At the GOP summit Tuesday, Kemp put forward the same simple three-point proposal he outlined in his June 18 Wall Street Journal op-ed: a commitment to draft a completely new federal tax system; an executive order to index capital gains; and an executive order to stabilize the gold price within a $30 band. The idea avoids all the issues that burdens the Dole hodge podge. It bypasses the scoring issues, the fairness issues, the flat tax versus VAT tax debate, and the problem of persuading voters that they can rely on a big-time promise that requires the cooperation of the President and Congress, when even itsy-bitsy promises in the past have been lost in the gridlock. The gold link would be controversial, except that Larry Hunter thought of inserting the $30 band, which simply makes de jure what Alan Greenspan has been doing de facto. It pre-empts the arguments of those who say the economy can't grow faster than 2.5% without causing inflation which I was happy to see Newt Gingrich understood in his comments at the Tuesday summit. Indeed, there is nothing in the Kemp proposal to which President Clinton could strenuously object. When Ross Perot was trying to woo Kemp into the Reform Party last month, Perot even passed word to Kemp that he liked it. Indeed, Kemp drafted his WSJ piece so that it would appeal to all three presidential candidates. Remember that Perot's prime interest is in scrapping the current tax code, which he correctly views as the principal source of political corruption in the nation. The Dole trial balloons point in the direction of making the tax codes even more complex than they are.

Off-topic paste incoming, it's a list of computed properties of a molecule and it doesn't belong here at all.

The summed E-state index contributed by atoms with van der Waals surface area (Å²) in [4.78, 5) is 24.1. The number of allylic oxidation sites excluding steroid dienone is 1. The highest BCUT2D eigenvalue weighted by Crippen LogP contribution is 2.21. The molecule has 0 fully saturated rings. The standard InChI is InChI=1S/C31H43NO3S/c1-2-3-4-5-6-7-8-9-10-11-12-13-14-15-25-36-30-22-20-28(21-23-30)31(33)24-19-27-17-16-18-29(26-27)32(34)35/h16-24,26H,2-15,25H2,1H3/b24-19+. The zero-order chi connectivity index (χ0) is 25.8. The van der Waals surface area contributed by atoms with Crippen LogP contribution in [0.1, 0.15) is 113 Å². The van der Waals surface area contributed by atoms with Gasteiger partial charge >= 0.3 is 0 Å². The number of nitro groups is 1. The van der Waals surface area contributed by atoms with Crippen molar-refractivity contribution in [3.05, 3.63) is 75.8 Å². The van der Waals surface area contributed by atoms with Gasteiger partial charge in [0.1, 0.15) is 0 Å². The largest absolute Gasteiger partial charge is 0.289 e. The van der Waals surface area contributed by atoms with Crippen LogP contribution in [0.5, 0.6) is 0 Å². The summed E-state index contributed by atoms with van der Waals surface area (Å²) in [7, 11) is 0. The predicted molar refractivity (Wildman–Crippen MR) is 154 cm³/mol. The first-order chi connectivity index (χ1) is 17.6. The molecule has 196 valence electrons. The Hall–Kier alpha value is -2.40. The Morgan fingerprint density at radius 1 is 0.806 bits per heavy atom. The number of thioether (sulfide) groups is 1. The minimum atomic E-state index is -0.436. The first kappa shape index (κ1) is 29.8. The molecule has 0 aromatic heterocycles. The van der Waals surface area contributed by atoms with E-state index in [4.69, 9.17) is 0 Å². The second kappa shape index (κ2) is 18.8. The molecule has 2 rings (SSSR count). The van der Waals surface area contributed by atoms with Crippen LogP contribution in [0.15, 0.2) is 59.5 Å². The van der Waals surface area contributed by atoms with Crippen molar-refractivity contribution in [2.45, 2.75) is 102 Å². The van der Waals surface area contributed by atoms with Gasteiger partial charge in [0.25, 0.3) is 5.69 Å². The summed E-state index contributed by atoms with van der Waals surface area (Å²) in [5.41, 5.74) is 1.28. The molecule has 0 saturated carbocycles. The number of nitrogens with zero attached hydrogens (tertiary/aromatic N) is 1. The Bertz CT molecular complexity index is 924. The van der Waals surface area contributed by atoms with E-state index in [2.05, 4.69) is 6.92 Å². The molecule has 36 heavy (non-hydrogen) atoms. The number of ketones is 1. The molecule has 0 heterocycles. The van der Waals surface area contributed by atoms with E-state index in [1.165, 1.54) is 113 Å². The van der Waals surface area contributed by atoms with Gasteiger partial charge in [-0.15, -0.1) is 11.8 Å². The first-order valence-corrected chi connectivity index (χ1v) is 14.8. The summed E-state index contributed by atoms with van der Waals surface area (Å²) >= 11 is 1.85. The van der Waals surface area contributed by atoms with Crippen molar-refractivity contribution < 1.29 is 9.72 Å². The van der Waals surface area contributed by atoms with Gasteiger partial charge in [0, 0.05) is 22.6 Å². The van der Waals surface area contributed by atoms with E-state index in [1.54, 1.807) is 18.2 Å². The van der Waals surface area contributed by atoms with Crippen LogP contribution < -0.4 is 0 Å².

What do these developments mean to the roller coaster on Wall Street? It could mean that the darkest days on the NASDAQ may now be behind us. As long as the GOP remained mired in its miseries with the Contract with America, there was no reason for President Clinton to compete on a growth agenda. This pointed to the worst possible outcome in November, with Clinton winning re-election with a mandate leading to four more years of gridlock. A weak effort by Perot, stressing austerity and his crazy aunt in the basement, would contribute to this result by prompting a low turnout at the polls by those who otherwise would vote Republican in the congressional and state races. If Perot mounts a growth agenda, which he can easily do, the prospects for 1997 become much, much brighter. Instead of all three candidates playing it safe and nibbling at the status quo, in one way or another all three would be competing in the realm of supply-side growth ideas. Even if Bill Clinton wins re-election, it would be with a voter turnout on November 5 that would produce a Republican Congress clearly committed to putting the economic horse ahead of the downsizing cart.

If this is the turn, I would mark the key event being an evening meeting two weeks ago of Kemp, Speaker Gingrich, Senate Majority Leader Trent Lott, and Sen. Connie Mack of Florida, chairman of the Joint Economic Committee. When Kemp was leading the supply-side revolution in the House in the late 1970s and early 1980s, Gingrich, Lott and Mack were his chief lieutenants. They have been meeting regularly ever since as "the Amigos." This most recent meeting was so unruly that it came close to breaking up, but ended happily with Newt giving the ball back to his old quarterback. This Tuesday's growth summit was the result.